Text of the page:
- Esbats: If you follow the lunar phases (something touched on above) it’s a good idea to have information on the esbats, monthly lunar names, their meanings, associations, history, myths, lore, as well as any associated rituals.
- Ethical/Spiritual/Religious Tenets: This may be anything from the Wiccan Rede/Three-fold Rule/Karma or even something like the Nine Noble Virtues–OR, plot twist, this may not be something you include at all. A strange concept for a lot of witches is that they think that a tenet of this nature is required to practice witchcraft–it’s definitely not!
- Pantheon of Gods/Goddesses: Like discussed in the article So You Want to Be a Witch? if you don’t mix your craft and religion (or lack thereof) this is of course not something that every witch may have in their BOS. The Gods/Goddesses or other deities, saints, archangels, etc. that you may include in your BOS are something dictated by how you practice, it is not necessary to include all of the Gods/Goddesses existing in the entirety of human history.
- List of the Gods/Goddesses
- Myths and Legends associated with Gods/Goddesses
- Pictures of the Gods/Goddesses
- Recipes: No, not your favorite cookie recipe, unless your cookies happen to be dedicated to a particular Sabbat (ask a kitchen witch, a lot of their spells are their recipes!). This is really just about magical recipes–how to make goofer dust for example, or maybe how to make black salt. You’ll find things that you wish to include so that you can regularly make them yourself.
- Sabbats: The wheel of the year (this includes all of the Sabbats) and its history, lore, associated myths and rituals are good things to have in your BOS. Being a witch, at least in the olden days, revolved around what time of the year it was–some of the craft is dependent on the season, a lot of it doesn’t. Still, if you honor gods and goddesses in your craft, it is important information to know.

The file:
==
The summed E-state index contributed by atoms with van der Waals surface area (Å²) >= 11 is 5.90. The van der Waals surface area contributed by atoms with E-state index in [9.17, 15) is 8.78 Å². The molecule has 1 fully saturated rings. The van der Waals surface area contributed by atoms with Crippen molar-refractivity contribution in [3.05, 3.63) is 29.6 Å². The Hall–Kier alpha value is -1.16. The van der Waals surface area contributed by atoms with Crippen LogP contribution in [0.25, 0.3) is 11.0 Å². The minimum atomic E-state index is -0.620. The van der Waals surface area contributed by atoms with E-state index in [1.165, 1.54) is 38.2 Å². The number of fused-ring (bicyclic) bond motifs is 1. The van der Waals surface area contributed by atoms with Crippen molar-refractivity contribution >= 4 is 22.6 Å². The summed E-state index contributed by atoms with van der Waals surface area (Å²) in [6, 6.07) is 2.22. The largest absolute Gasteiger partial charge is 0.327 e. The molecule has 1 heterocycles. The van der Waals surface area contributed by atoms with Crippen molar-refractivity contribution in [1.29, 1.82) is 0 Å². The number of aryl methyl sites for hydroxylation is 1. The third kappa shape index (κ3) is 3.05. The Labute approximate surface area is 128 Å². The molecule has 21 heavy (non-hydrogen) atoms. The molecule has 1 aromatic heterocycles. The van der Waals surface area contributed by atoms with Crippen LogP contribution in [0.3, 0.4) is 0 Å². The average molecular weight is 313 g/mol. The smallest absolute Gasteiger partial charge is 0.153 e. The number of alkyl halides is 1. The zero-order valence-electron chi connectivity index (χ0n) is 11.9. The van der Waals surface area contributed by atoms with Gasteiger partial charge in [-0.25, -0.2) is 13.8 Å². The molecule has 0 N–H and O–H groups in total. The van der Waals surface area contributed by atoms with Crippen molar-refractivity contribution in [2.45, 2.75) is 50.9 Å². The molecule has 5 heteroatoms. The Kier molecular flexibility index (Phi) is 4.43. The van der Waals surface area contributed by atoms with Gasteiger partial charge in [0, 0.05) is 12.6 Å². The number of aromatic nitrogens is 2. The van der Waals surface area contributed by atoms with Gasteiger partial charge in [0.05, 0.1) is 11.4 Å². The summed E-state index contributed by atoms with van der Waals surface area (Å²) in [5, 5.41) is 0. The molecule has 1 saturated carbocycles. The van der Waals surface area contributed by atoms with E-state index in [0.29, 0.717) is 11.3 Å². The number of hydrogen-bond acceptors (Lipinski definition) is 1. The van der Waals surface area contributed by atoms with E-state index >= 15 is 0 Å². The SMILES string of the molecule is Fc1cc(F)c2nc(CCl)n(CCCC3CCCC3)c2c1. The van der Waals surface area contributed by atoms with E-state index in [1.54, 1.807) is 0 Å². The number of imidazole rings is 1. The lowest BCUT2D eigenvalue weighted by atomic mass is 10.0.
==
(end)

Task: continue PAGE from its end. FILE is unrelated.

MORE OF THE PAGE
- Spell Ingredients: A lot of spell ingredients don’t fall into the category of correspondences, for example, goofer dust, eggshell dust, or any of the ingredients you would find are necessary if you practice rootwork or hoodoo.
- Spells: This isn’t the time to copy and paste all of the spells you have come across, as much as it is a place to include all of the spells you have personally performed that you feel comfortable with performing again–not all of the spells you find online will work for you, even if they have worked for other people. The absolute best spells to include in this section would be ones you have created yourself.
- Tools: Whatever tools you incorporate in your craft, you should know what they symbolize, their meanings, what they’re used for, what they correspond to, and how they fit into your personal form of witchcraft.
- Witches Pyramid: This isn’t something that everyone incorporates into their craft these days, nor is it something that is even taught very frequently anymore, but we’ll be sure to have an article on this at a later date so that this particular inclusion makes more sense.
Does it all have to be in one book?
No! Absolutely not! Like I mentioned before, I have several journals that all serve as my traveling book of shadows, especially when I don’t have access to technology! This means, a journal for galdrastafir, a journal for divination, a journal for spells I’ve created myself–I could go on, but don’t limit yourself or your practice. Be as diverse as you want to be!
Controversial miscellaneous topics
There are many traditionalists that may say your BOS needs to be handwritten, this is absolutely not the case, but who am I to say what works for one individual over another? The point in that debate is don’t allow anyone to tell you what should be appropriate in your practice, because it’s honestly none of their damn business.
|From The Purple Caravan Blog|
|This content was originally created for The Purple Caravan, a blog that I started and realized too soon after that I was spreading myself too thin with my already compounding list of responsibilities and writing obligations. So after a lot of thought, I decided to move it all to my main blog and simply categorize these within the context of my own research and interests. I will occasionally be adding more content to this category in the spirit of continuing to educate people on the practices that I hold dear to my heart.|
|– The Unhinged Alaskan|